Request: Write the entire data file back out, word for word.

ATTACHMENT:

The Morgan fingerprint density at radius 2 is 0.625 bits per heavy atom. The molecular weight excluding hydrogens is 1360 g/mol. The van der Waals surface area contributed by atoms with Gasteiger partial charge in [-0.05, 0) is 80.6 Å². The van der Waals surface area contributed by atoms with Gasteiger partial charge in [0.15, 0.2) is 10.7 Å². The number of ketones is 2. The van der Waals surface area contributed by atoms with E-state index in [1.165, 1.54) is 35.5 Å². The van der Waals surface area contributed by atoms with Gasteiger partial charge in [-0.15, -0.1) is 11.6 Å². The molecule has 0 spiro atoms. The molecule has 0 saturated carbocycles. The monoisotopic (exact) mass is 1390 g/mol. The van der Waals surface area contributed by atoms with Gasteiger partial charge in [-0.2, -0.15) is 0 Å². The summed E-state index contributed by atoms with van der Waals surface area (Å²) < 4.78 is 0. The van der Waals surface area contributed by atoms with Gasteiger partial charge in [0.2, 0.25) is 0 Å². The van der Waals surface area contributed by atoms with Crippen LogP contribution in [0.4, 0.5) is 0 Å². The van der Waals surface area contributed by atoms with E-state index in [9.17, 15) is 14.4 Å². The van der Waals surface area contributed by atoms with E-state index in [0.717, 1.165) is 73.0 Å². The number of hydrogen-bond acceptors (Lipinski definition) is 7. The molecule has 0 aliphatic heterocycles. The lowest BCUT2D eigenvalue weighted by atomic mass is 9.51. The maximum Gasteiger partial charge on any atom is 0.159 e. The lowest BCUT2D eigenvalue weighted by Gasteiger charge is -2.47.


The Morgan fingerprint density at radius 2 is 0.625 bits per heavy atom. The molecular weight excluding hydrogens is 1360 g/mol. The van der Waals surface area contributed by atoms with Gasteiger partial charge in [-0.05, 0) is 80.6 Å². The van der Waals surface area contributed by atoms with Gasteiger partial charge in [0.15, 0.2) is 10.7 Å². The number of ketones is 2. The van der Waals surface area contributed by atoms with E-state index in [1.165, 1.54) is 35.5 Å². The van der Waals surface area contributed by atoms with Gasteiger partial charge in [-0.15, -0.1) is 11.6 Å². The molecule has 0 spiro atoms. The molecule has 0 saturated carbocycles. The monoisotopic (exact) mass is 1390 g/mol. The van der Waals surface area contributed by atoms with Gasteiger partial charge in [-0.2, -0.15) is 0 Å². The summed E-state index contributed by atoms with van der Waals surface area (Å²) < 4.78 is 0. The van der Waals surface area contributed by atoms with Gasteiger partial charge in [0.2, 0.25) is 0 Å². The van der Waals surface area contributed by atoms with Crippen LogP contribution in [0.4, 0.5) is 0 Å². The van der Waals surface area contributed by atoms with E-state index in [9.17, 15) is 14.4 Å². The van der Waals surface area contributed by atoms with E-state index in [0.717, 1.165) is 73.0 Å². The number of hydrogen-bond acceptors (Lipinski definition) is 7. The molecule has 0 aliphatic heterocycles. The lowest BCUT2D eigenvalue weighted by atomic mass is 9.51. The maximum Gasteiger partial charge on any atom is 0.159 e. The lowest BCUT2D eigenvalue weighted by Gasteiger charge is -2.47.